For Immediate Release: September 30, 2009
From the office of Representative John R. Carter (R-TX)
(WASHINGTON, DC) – A month after House Ways and Means Chairman Charlie Rangel (D-NY) admitted failure to report nearly a million dollars in assets on federal disclosure forms, the lack of any action by the House Democratic Caucus on the new ethics violations or the continuing 15-month investigation of multiple ethics and tax violation charges against the man who oversees the Internal Revenue Service demands Rangel be removed.
Republican Conference Secretary John R. Carter (R-TX) says he will give Chairman Rangel until next week to voluntarily resign the chairmanship of Ways and Means, or he will introduce a Privileged Resolution to force his removal. “To allow Mr. Rangel to continue to serve as Chairman is the same as allowing a confessed bank robber to serve as Chairman of the Banking Committee during the trial.”
Carter, a former judge, says the lack of new enforcement action by House Speaker Nancy Pelosi (D-CA) or the Democratic Caucus demands Rangel relinquish the Chairmanship of the House Committee that oversees the IRS and the nation’s tax code. “The reputation and integrity of this body has suffered serious damage by the actions of the Chairman, and the inaction of the Speaker to meet her promise to make this the most honest and ethical House in history,” says Carter. “Mr. Rangel must step down as Chairman until these issues are resolved. If he refuses, the House must remove him by a recorded vote.”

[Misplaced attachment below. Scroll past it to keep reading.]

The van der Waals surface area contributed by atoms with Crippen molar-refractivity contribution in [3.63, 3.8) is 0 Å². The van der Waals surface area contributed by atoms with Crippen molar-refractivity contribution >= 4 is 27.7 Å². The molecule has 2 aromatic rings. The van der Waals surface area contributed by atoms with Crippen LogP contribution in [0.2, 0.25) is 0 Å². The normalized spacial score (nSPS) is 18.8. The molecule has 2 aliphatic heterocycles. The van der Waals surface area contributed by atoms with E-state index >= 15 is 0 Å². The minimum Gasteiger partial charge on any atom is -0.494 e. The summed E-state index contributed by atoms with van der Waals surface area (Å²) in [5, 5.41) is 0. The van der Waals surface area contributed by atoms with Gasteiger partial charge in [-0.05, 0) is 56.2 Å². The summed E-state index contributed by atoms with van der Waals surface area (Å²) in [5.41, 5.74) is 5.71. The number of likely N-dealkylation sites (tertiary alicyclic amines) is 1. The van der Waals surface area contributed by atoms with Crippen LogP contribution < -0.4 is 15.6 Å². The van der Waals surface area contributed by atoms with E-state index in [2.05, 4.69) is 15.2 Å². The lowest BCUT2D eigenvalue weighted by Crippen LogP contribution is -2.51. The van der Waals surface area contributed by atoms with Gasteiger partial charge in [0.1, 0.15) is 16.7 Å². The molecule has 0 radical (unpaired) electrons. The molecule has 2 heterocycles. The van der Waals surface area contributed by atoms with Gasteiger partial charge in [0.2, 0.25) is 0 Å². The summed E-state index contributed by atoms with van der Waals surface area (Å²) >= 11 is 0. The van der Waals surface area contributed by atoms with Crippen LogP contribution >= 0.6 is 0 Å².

House Speaker Nancy Pelosi (D-CA) has blocked previous votes on Rangel’s chairmanship. Carter offered a privileged resolution to remove Rangel as Chairman in February, but Democrats under Pelosi voted to block consideration of the bill.
The Ethics Committee began investigation of Rangel on July 31, 2008. Pelosi publicly stated that the investigation would be complete before the end of 2008, but with the probe now well into its second year, the investigation has already been expanded twice to include new charges of tax and ethics violations by the Chairman.
“There remains the question of whether these latest disclosure violations may be coupled with similar tax reporting violations,” says Carter. “If so this case could bring further discredit to the House for its failure to act for months, and soon to be years on end.”
The New York Times, Washington Post, Wall Street Journal, USA Today, Buffalo News and numerous other publications have also called for Rangel to step down as Chairman of Ways and Means.